This is usually the starting point in these letters. They usually include information such as company logo, company/employer’s physical address, their contact information such as a telephone number and email, among others. This provides the recipient of the letter with an idea of from whom the letter originated.
This is the second part of the structuring of these letters. It usually depicts the date the letter is written. This will benefit the employer by providing a platform for accurate record-keeping while also indicating to the recipient the remaining time they have to sort out their affairs before termination.
This is the next part in the format, and it entails the recipient’s full names, address, contact information, and possibly the rank in the company, although optional. These should also be very accurate and up to date to ensure that the letter is directed to the intended target to prevent any future grounds for dismissal.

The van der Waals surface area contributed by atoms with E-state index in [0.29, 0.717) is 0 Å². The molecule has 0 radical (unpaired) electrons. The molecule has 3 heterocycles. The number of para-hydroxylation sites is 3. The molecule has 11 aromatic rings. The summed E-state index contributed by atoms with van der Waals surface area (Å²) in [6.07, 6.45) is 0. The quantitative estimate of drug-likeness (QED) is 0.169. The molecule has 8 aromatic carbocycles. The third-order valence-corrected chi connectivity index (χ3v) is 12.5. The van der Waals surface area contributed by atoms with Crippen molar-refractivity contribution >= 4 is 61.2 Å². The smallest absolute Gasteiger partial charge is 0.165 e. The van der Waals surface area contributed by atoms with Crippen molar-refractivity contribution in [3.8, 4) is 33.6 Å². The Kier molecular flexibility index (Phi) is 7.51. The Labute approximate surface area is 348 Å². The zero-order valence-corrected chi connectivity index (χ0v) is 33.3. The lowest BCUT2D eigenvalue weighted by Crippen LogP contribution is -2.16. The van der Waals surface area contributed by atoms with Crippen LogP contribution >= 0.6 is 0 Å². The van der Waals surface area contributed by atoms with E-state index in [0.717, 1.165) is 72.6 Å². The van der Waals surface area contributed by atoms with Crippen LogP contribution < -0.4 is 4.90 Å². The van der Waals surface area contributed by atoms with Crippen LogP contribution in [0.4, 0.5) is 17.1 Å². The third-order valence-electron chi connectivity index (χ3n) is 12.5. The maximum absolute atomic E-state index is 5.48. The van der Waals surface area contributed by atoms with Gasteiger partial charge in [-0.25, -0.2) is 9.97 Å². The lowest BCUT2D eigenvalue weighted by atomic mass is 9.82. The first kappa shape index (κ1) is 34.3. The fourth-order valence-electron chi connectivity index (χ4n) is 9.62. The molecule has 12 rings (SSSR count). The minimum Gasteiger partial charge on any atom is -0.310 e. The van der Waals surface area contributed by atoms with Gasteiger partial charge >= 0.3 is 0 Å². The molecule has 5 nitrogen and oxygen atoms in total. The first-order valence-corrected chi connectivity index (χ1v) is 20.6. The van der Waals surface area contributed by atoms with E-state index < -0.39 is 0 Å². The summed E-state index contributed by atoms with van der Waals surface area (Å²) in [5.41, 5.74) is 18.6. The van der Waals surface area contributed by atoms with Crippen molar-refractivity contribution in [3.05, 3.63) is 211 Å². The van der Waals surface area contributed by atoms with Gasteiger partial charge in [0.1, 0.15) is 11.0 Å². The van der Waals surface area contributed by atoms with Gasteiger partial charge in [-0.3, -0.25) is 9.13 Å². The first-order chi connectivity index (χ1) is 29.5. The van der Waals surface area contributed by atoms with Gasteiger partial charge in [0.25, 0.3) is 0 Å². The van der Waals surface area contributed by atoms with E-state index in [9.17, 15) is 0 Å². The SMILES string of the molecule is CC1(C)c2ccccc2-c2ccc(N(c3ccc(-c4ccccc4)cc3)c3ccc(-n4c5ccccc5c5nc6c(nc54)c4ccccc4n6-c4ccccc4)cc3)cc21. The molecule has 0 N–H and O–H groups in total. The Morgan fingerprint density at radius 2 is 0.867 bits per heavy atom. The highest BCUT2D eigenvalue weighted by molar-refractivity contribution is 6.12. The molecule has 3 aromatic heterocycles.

This usually follows the recipient’s address and is often quite vital as it shows that the sender is polite and respectful despite the unfortunate circumstances warranting the letter of termination. It usually starts with ‘Dear,’ followed by several notations like Mr. /Mrs. /Ms. and terminated by the recipient’s last name.
This is next in the structuring and constitutes a chunk of the letter. This segment is quite essential and, thus, should be appropriately written. The body of the letter should therefore incorporate information such as;
- The date the termination will be effected
- The reasons for termination
- Possible previous attempts at improving employee performance
- Verbal and written warnings given
- A list of company items to be handed in before exiting if any
- Details about their compensation, final paycheck, and any other benefits, if any, are associated.
- You may also provide any other information relevant to the company and the employee concerning their termination due to poor performance.